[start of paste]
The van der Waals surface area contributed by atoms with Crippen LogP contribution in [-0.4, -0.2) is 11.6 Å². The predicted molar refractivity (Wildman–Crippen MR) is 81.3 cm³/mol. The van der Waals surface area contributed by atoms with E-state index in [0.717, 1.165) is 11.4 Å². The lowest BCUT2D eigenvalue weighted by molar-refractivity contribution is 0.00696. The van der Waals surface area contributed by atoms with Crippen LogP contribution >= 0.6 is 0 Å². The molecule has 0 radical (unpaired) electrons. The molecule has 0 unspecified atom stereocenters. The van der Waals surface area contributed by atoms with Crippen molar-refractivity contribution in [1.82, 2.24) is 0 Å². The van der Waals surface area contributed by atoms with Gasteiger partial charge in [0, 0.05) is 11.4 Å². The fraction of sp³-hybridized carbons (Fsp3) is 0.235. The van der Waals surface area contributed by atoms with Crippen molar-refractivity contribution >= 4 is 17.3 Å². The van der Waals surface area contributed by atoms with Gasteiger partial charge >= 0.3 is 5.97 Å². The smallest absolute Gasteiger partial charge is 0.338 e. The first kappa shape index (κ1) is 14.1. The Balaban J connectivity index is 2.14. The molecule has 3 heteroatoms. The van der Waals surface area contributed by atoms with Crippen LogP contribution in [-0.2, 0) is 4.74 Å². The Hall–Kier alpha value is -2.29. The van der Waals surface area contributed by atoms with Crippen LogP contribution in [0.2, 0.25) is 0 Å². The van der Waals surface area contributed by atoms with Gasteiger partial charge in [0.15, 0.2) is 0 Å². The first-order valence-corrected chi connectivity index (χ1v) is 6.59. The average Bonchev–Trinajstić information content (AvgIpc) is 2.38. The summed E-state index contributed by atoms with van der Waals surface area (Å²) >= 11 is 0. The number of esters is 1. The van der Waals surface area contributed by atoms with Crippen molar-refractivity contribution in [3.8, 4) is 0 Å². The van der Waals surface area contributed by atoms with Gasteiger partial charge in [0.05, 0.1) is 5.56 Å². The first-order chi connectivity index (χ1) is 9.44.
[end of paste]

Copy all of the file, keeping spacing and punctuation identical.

The van der Waals surface area contributed by atoms with Crippen LogP contribution in [-0.4, -0.2) is 11.6 Å². The predicted molar refractivity (Wildman–Crippen MR) is 81.3 cm³/mol. The van der Waals surface area contributed by atoms with E-state index in [0.717, 1.165) is 11.4 Å². The lowest BCUT2D eigenvalue weighted by molar-refractivity contribution is 0.00696. The van der Waals surface area contributed by atoms with Crippen LogP contribution >= 0.6 is 0 Å². The molecule has 0 radical (unpaired) electrons. The molecule has 0 unspecified atom stereocenters. The van der Waals surface area contributed by atoms with Crippen molar-refractivity contribution in [1.82, 2.24) is 0 Å². The van der Waals surface area contributed by atoms with Gasteiger partial charge in [0, 0.05) is 11.4 Å². The fraction of sp³-hybridized carbons (Fsp3) is 0.235. The van der Waals surface area contributed by atoms with Crippen molar-refractivity contribution >= 4 is 17.3 Å². The van der Waals surface area contributed by atoms with Gasteiger partial charge >= 0.3 is 5.97 Å². The smallest absolute Gasteiger partial charge is 0.338 e. The first kappa shape index (κ1) is 14.1. The Balaban J connectivity index is 2.14. The molecule has 3 heteroatoms. The van der Waals surface area contributed by atoms with Crippen LogP contribution in [-0.2, 0) is 4.74 Å². The Hall–Kier alpha value is -2.29. The van der Waals surface area contributed by atoms with Crippen LogP contribution in [0.2, 0.25) is 0 Å². The van der Waals surface area contributed by atoms with Gasteiger partial charge in [0.15, 0.2) is 0 Å². The first-order valence-corrected chi connectivity index (χ1v) is 6.59. The average Bonchev–Trinajstić information content (AvgIpc) is 2.38. The summed E-state index contributed by atoms with van der Waals surface area (Å²) >= 11 is 0. The number of esters is 1. The van der Waals surface area contributed by atoms with Crippen molar-refractivity contribution in [3.8, 4) is 0 Å². The van der Waals surface area contributed by atoms with Gasteiger partial charge in [0.05, 0.1) is 5.56 Å². The first-order chi connectivity index (χ1) is 9.44.